The Importance of Digital Issuance and What Questions to Ask if Considering a Card Processor Change


By Jennifer Kerry
Strategic Payments Consultant Engage fi
Engage fi

The pandemic has been a business boon for digital payment solutions, including digital card issuance for financial institutions. Although it has generated quite the buzz lately, Apple first introduced issuing digital cards with the launch of their Apple Card in 2019. This technology allows a provider to issue a card by loading it directly into a consumer’s mobile wallet or mobile banking application. The consumer can pick up the physical plastic card at a local branch, or it can be sent to them through the mail.

Lost and stolen cards are a major inconvenience to accountholders. In today’s world, they are forced to wait for a replacement card to arrive in the mail, and the financial institution can experience a decrease in transaction volume. However, when a digital card is virtually loaded to their wallet or mobile banking application, cardholders may begin using their accounts instantly online and at any merchant that accepts mobile wallet transactions. This eliminates the need for the consumer to select another issuer’s card from their wallet.

Benefits and Features of Digital Issuance to the Consumer

  • Push provisioning—Cardholders can push active card and/or new card information after a lost or stolen incident directly from the financial institution’s app to any of the three major digital wallets: Apple Pay, Google Pay, and Samsung Pay. This enables purchases wherever digital wallet payments are accepted.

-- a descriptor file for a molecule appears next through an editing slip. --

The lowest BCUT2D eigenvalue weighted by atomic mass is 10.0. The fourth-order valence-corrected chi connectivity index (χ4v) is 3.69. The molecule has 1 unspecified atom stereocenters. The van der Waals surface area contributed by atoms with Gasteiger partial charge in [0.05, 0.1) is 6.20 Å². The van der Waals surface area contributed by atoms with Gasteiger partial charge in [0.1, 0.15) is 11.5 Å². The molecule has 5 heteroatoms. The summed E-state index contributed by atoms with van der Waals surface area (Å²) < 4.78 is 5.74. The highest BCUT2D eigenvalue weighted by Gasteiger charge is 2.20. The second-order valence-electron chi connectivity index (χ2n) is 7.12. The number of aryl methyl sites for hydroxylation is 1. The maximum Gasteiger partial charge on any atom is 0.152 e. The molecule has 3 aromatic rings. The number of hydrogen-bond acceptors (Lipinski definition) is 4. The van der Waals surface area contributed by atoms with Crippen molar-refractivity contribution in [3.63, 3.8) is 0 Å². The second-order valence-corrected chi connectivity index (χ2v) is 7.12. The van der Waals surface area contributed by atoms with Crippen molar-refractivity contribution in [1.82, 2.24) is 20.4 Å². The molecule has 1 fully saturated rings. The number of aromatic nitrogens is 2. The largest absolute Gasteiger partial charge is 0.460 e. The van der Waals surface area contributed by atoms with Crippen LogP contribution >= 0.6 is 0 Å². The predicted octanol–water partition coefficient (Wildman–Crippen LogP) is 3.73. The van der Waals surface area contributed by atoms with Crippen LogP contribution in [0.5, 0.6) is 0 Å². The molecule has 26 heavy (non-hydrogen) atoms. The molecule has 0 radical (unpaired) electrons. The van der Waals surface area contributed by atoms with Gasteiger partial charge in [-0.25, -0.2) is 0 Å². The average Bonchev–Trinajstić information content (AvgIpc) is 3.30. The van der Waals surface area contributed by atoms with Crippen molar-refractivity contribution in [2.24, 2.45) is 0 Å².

• Automation—Digital issuance allows the cardholder the capability to automatically associate a card that is newly generated with the older card that was either lost or stolen. The benefit here is that it can be replaced without requiring the cardholder to manually add or authenticate the card.
  • Credential access—The cardholder has access to view the full card number, expiration date, and CVV information after completing the multi-factor authentication process.

The Right Type of Digital Issuance for Your Financial Institution
Digital issuance is one of the most requested features by both consumers and financial institutions, but not all types are created equal. Financial institutions should clearly understand how their processor’s digital virtual issuance solution works and confirm it aligns with their fraud and re-issue internal risk policies.

Understanding the different digital issuance options is important. Identify the solution that matches the desired intent of what your financial institution is looking to accomplish. Processor integration capabilities for those using a full-service outsourced card processing solution should be carefully considered.

Flexible Virtual Card APIs for Custom Payment Solutions
The right partnership can streamline the process for implementing digital virtual card issuance:

Functionality questions for processing providers include:

  1. Are virtually issued digital cards only provisioned to the processor’s mobile application?
  2. Is the provider’s digital card provision API available to mobile banking providers to alleviate the need for accountholders to utilize platforms outside of the financial institution’s ecosystem?